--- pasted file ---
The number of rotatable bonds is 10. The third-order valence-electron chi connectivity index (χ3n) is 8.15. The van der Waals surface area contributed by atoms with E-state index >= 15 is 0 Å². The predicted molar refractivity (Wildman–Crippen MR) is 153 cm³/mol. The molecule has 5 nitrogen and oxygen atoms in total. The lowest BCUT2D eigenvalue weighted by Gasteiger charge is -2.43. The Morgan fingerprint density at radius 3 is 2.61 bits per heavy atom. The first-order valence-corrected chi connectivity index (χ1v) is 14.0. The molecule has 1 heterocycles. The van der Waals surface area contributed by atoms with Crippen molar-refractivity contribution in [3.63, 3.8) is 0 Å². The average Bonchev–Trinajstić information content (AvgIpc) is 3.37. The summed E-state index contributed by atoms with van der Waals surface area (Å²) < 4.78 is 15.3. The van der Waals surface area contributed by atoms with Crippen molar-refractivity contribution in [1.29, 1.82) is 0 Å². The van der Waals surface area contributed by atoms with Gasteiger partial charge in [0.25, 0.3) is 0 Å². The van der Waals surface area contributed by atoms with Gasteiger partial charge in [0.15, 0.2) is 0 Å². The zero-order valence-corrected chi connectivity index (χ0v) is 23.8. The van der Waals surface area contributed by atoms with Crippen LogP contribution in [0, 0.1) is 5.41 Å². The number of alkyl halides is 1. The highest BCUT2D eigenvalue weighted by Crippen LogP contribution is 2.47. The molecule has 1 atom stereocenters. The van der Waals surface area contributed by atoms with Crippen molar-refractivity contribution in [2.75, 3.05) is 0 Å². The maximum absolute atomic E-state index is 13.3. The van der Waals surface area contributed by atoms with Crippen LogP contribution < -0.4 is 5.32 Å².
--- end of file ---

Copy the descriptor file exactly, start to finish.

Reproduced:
The number of rotatable bonds is 10. The third-order valence-electron chi connectivity index (χ3n) is 8.15. The van der Waals surface area contributed by atoms with E-state index >= 15 is 0 Å². The predicted molar refractivity (Wildman–Crippen MR) is 153 cm³/mol. The molecule has 5 nitrogen and oxygen atoms in total. The lowest BCUT2D eigenvalue weighted by Gasteiger charge is -2.43. The Morgan fingerprint density at radius 3 is 2.61 bits per heavy atom. The first-order valence-corrected chi connectivity index (χ1v) is 14.0. The molecule has 1 heterocycles. The van der Waals surface area contributed by atoms with Crippen molar-refractivity contribution in [3.63, 3.8) is 0 Å². The average Bonchev–Trinajstić information content (AvgIpc) is 3.37. The summed E-state index contributed by atoms with van der Waals surface area (Å²) < 4.78 is 15.3. The van der Waals surface area contributed by atoms with Crippen molar-refractivity contribution in [1.29, 1.82) is 0 Å². The van der Waals surface area contributed by atoms with Gasteiger partial charge in [0.25, 0.3) is 0 Å². The van der Waals surface area contributed by atoms with Gasteiger partial charge in [0.15, 0.2) is 0 Å². The zero-order valence-corrected chi connectivity index (χ0v) is 23.8. The van der Waals surface area contributed by atoms with Crippen LogP contribution in [0, 0.1) is 5.41 Å². The number of alkyl halides is 1. The highest BCUT2D eigenvalue weighted by Crippen LogP contribution is 2.47. The molecule has 1 atom stereocenters. The van der Waals surface area contributed by atoms with Crippen molar-refractivity contribution in [2.75, 3.05) is 0 Å². The maximum absolute atomic E-state index is 13.3. The van der Waals surface area contributed by atoms with Crippen LogP contribution < -0.4 is 5.32 Å².